A glenrothes housing estate is being hailed as the site of a breakthrough in the quest for a "smart grid" that will reduce network losses of electricity, saving millions of pounds for consumers.
Network waste is estimated by the Department of Energy and Climate Change (DECC) at £3 billion a year in the UK, mainly through "copper losses" (heat in the cable), and theft. As the cost is borne by consumers rather than suppliers, power companies have so far lacked incentives to tackle the issue.
The Glenrothes pilot project, part of Fife Council's Light Fife Green initiative to cut spending and carbon emissions on street lighting, has been a test bed for power line carrier (PLC) technology which transmits data along electricity lines.
The pilot uses two-way communications between pillars and substations to measure the energy saved by dimming the lights, giving a detailed picture of how much power is being used.
The technology – whose principal could potentially also be applied to water and gas – has been pioneered by Hugh Smeaton, the retired Glasgow-born electronics entrepreneur behind multi-million-pound turnover Scots technology companies Fotronic and Linberg. Smeaton, 78, is best known as the developer of Eftpos, the base technology behind the Switch card.
Angus Broadhurst, Fife Council's head of lighting, working with Edinburgh-based metre supplier MeterLink, has installed roadside meters supplying up to 120 lamp posts. A "local data concentrator" (LDC) collects the data from the "master pillars" and allows two-way communications between lighting control in the region and the master pillars. Two-way control opens the possibility of timed dimming of the lights, controlled by smart meters.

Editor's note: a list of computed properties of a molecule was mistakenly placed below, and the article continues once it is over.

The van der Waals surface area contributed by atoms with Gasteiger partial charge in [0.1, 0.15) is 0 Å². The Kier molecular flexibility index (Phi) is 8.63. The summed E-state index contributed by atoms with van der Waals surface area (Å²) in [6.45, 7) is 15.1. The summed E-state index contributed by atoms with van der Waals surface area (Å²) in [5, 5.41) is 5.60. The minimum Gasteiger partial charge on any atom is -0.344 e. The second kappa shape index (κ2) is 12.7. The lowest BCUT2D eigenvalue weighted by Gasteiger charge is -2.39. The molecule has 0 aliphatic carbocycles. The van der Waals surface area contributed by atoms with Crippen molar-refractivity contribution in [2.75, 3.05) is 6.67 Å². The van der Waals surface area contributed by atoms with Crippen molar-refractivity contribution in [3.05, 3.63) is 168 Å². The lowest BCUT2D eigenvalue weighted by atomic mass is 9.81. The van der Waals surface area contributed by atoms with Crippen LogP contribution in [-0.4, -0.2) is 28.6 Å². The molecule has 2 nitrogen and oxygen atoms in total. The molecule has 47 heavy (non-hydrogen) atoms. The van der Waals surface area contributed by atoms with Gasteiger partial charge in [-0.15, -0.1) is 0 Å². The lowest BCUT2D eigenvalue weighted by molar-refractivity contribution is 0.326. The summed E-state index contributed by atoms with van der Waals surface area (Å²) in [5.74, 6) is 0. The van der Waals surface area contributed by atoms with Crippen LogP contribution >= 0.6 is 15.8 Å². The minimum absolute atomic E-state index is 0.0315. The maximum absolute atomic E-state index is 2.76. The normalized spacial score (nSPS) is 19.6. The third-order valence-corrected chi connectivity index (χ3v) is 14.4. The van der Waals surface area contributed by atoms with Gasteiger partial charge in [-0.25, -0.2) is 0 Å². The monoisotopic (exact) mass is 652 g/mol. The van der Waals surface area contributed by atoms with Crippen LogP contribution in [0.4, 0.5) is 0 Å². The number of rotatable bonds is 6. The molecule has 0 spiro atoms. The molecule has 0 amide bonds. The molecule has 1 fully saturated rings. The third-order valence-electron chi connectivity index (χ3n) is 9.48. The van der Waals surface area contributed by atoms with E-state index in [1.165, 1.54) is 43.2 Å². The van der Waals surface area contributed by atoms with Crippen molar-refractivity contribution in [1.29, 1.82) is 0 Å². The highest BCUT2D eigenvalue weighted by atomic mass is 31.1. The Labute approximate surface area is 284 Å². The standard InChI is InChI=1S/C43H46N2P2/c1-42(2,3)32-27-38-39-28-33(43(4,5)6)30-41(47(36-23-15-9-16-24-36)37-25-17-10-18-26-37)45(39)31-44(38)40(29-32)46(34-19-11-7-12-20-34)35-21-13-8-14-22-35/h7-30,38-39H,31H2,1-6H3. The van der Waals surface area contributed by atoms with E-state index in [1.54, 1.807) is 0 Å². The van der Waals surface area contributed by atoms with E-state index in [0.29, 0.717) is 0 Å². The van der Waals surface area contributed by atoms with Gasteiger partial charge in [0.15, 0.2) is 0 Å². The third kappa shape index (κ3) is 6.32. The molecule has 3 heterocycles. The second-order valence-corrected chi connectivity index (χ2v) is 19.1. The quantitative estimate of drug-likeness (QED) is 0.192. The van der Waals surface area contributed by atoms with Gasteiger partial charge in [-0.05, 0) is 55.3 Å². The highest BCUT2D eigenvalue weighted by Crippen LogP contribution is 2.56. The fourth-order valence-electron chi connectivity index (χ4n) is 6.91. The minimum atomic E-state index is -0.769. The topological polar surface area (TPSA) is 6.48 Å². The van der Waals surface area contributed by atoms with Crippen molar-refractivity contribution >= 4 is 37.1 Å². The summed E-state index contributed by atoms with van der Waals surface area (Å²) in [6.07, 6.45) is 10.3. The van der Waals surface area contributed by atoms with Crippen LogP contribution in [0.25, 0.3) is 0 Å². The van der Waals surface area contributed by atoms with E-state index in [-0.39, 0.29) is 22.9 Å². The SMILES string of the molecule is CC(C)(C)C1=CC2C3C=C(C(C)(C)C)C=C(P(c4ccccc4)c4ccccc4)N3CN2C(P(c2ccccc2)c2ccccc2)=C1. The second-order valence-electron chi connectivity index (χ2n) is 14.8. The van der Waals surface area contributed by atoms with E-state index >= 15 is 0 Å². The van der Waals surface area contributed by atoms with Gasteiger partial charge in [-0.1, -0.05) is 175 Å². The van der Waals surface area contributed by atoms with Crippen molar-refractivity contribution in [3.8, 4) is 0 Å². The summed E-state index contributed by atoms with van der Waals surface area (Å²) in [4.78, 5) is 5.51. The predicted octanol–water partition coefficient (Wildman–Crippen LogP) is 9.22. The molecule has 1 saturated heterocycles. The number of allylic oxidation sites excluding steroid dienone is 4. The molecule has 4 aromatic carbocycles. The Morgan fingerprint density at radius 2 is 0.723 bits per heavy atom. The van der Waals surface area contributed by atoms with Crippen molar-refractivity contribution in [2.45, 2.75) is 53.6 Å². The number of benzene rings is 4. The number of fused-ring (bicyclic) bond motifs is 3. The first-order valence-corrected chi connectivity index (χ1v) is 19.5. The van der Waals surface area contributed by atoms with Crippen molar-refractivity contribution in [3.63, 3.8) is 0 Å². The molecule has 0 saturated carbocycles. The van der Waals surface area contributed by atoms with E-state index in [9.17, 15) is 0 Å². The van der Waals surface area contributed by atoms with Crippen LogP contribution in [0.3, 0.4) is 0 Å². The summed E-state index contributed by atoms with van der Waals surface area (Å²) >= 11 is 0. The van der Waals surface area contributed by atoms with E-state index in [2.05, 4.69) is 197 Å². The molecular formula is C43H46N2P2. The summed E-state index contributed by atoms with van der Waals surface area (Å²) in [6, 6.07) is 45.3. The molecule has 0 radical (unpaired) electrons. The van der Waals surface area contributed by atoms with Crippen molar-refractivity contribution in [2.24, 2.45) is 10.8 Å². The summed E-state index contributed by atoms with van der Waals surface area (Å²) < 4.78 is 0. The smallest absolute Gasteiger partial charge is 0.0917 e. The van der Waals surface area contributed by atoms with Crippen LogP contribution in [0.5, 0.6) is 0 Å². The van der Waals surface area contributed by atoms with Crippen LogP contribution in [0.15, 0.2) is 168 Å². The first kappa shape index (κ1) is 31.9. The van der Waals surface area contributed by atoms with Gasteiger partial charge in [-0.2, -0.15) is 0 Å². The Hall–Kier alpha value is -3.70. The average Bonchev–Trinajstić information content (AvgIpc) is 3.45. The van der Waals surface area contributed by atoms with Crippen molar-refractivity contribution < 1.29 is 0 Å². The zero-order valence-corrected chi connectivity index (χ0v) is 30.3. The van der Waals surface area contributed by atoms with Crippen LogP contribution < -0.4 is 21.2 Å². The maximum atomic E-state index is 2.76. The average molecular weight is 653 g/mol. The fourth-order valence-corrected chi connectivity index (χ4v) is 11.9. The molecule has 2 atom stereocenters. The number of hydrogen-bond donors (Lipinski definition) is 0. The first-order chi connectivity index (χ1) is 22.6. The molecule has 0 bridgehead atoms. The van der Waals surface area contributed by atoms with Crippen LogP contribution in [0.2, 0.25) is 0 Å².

Scottish Power, electricity supplier to Fife Council, has agreed to install LDCs in a substation, allowing them to meter up to 40 pillars at once, a UK first.
Smeaton said: "Scotland has a world lead in monitoring the load on low-voltage networks, the key to understanding losses. This is the first step towards tackling network losses which can be as much as 50% in developing countries. This makes power cuts less likely, and in the UK would mean that would we would need fewer wind farms and less fossil-fuel generation, as we would have less wastage to feed."
The entrepreneur has been in talks with Hungarian government agencies with a view to equip the model high-tech village of Aba, southwest of Budapest with technology to meter electricity, water and gas.
If it is proved worthwhile, the Hungarians will roll the technology out across the country, and export it elsewhere in Eastern Europe. Smeaton has also agreed a deal with Irish street lighting company SELC to develop new technology that combines meters and the means to control lighting levels remotely.
Broadhurst said: "Meters aren't commonplace because the cost of installing them [individually] would be prohibitive. That's why Hugh Smeaton's concept has possibilities for us. What he's proposing is that the meter gives you a communicating system that feeds the data back to a central point allowing you to calculate losses."
Smeaton added: "Up until recently meter manufacturers did not record the voltage [electrical pressure] in the current range of smart meters. The lack of knowledge of the pressure at the consumers' meter has made it impossible to analyse the current flowing in low-voltage networks worldwide."
He said that if using techniques similar to those used to find losses in electrical networks, it should be possible to trace gas and water leaks by monitoring pressure at their metering points.
"The first thing doctors do is check blood pressure when illness occurs. Utility networks are identical: by monitoring the pressure on their networks as the product enters the consumer's premises the health of the network - can be checked."